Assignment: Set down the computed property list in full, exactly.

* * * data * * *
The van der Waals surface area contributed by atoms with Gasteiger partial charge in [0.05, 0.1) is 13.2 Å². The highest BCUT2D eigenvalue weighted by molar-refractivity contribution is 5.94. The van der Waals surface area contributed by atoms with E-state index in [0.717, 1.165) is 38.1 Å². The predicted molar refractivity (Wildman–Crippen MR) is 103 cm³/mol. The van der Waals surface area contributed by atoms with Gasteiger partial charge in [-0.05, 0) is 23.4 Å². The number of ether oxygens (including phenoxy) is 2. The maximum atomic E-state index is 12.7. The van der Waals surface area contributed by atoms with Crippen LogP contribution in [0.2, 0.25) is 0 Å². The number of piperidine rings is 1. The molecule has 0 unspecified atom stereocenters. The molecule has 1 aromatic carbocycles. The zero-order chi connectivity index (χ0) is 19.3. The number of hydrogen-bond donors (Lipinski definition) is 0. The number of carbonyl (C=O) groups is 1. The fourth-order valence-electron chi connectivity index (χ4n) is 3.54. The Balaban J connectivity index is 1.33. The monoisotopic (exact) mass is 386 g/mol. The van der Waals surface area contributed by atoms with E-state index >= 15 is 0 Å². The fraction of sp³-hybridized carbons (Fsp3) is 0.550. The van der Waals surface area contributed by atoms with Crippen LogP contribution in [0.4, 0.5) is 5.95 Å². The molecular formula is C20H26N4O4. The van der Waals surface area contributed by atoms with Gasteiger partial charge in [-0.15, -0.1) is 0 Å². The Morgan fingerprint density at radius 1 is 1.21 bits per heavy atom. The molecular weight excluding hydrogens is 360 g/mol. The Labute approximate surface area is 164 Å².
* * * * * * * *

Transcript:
The van der Waals surface area contributed by atoms with Gasteiger partial charge in [0.05, 0.1) is 13.2 Å². The highest BCUT2D eigenvalue weighted by molar-refractivity contribution is 5.94. The van der Waals surface area contributed by atoms with E-state index in [0.717, 1.165) is 38.1 Å². The predicted molar refractivity (Wildman–Crippen MR) is 103 cm³/mol. The van der Waals surface area contributed by atoms with Gasteiger partial charge in [-0.05, 0) is 23.4 Å². The number of ether oxygens (including phenoxy) is 2. The maximum atomic E-state index is 12.7. The van der Waals surface area contributed by atoms with Crippen LogP contribution in [0.2, 0.25) is 0 Å². The number of piperidine rings is 1. The molecule has 0 unspecified atom stereocenters. The molecule has 1 aromatic carbocycles. The zero-order chi connectivity index (χ0) is 19.3. The number of hydrogen-bond donors (Lipinski definition) is 0. The number of carbonyl (C=O) groups is 1. The fourth-order valence-electron chi connectivity index (χ4n) is 3.54. The Balaban J connectivity index is 1.33. The monoisotopic (exact) mass is 386 g/mol. The van der Waals surface area contributed by atoms with E-state index >= 15 is 0 Å². The fraction of sp³-hybridized carbons (Fsp3) is 0.550. The van der Waals surface area contributed by atoms with Crippen LogP contribution in [0.4, 0.5) is 5.95 Å². The molecular formula is C20H26N4O4. The van der Waals surface area contributed by atoms with Gasteiger partial charge in [-0.15, -0.1) is 0 Å². The Morgan fingerprint density at radius 1 is 1.21 bits per heavy atom. The molecular weight excluding hydrogens is 360 g/mol. The Labute approximate surface area is 164 Å².